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01.12.2019 | Research article | Ausgabe 1/2019 Open Access

BMC Public Health 1/2019

Sexual practices, sexual behavior and HIV risk profile of key populations in Nigeria

Zeitschrift:
BMC Public Health > Ausgabe 1/2019
Autoren:
Bartholomew Ochonye, Morenike Oluwatoyin Folayan, Adesegun O. Fatusi, Bamidele M. Bello, Babatunde Ajidagba, Godwin Emmanuel, Paul Umoh, Ayo Yusuf, T. Jaiyebo
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Electronic supplementary material

The online version of this article (https://​doi.​org/​10.​1186/​s12889-019-7553-z) contains supplementary material, which is available to authorized users.

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Abstract

Background

There is little evidence on the need for differentiated HIV prevention services for men who have sex with men (MSM), female sex workers (FSW) and people who inject drugs (PWID in Nigeria. The aim of the study was to determine and compare the HIV sexual risk profiles of FSW, MSM and PWID resident in Nigeria; and identify factors associated with condom use among the groups. This will help identify if differentiated HIV prevention services are needed for MSM, FSW and PWID in Nigeria.

Methods

This is a cross-sectional study. Data on sexual practices (anal, vaginal and oral sex), history of alcohol and psychoactive substance use, and high risk sexual behaviors for HIV infection (inconsistent use of condom) was collected from study FSW, MSM and PWID resident in Enugu, Nassarawa, Benue, and Akwa-Ibom States of Nigeria between April and June, 2015. Association between sexual practices, alcohol and psychoactive substance use, and HIV sexual risk behaviors; and differences in sexual risk behaviors of MSM, FSW and PWID were determined using Pearson chi-square for categorical variables, and t-test for continuous variables. Determinants of condom use in the last 30 days were identified using logistic regression analysis.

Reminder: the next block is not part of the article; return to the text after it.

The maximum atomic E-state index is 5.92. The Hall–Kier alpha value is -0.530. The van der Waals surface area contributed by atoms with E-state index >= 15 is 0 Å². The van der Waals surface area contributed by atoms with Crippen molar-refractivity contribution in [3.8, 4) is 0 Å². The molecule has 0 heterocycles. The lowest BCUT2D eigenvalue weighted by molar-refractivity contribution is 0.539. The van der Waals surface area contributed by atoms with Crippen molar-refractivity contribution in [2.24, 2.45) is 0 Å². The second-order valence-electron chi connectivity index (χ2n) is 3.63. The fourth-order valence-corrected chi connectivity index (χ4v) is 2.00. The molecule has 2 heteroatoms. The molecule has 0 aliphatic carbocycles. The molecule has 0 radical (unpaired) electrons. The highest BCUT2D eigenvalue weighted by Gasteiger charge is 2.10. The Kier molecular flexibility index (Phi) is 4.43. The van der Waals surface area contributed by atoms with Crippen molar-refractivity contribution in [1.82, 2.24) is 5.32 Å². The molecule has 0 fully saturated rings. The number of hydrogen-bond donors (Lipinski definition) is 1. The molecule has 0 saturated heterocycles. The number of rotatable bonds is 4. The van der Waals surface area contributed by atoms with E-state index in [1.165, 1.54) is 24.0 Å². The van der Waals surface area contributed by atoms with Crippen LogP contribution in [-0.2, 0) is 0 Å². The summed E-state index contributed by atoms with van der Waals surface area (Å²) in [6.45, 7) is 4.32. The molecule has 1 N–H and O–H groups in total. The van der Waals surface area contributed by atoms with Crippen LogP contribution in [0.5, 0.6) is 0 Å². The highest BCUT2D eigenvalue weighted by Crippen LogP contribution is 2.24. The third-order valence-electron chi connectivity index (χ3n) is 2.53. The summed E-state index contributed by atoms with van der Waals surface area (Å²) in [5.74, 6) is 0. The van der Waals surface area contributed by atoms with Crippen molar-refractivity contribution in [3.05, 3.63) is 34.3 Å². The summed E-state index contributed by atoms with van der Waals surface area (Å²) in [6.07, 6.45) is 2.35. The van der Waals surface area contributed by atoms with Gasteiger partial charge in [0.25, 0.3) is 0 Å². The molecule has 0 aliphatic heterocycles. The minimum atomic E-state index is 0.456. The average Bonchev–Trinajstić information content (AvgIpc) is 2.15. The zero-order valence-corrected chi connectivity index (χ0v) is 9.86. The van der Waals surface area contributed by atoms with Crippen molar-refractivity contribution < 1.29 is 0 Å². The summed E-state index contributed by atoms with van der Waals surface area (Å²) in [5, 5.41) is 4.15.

Results

The study population consisted of 188 (38.5%) FSW, 145 (29.7%) MSM and 155 (31.8%) PWID. MSM (AOR: 0.17; 95%CI: 0.05–0.67; p = 0.01) and PWID (AOR: 0.07; 95%CI: 0.02–0.21; p < 0.001) were significantly less likely than FSW to have used condom in the last 30 days. A lower proportion of FSW and PWID used condom during anal sex in the last 12 months when compared with MSM (p < 0.001 respectively). The proportion of MSM (23.5%) and FSW (23.4%) who had ever used psychoactive drugs was high. Of those who had ever used psychoactive drugs, 25.0% of FSW and 29.4% of MSM had injected drugs in the last 30 days of the survey. Also, 39.3% of PWID shared needles and syringes. The use of psychoactive substances (AOR: 5.01; 95%CI: 2.59–9.68; p < 0.001) and the ability to negotiate condom use (AOR: 2.04; 95%CI: 1.06–3.93; p = 0.03) were factors associated with condom use in the last 30 days of the survey.

Conclusion

HIV prevention programs designed for MSM, FSW and PWID need to address inconsistent condom use during sex by addressing condom negotation skills. This sexual risk behavior is common to the three groups.
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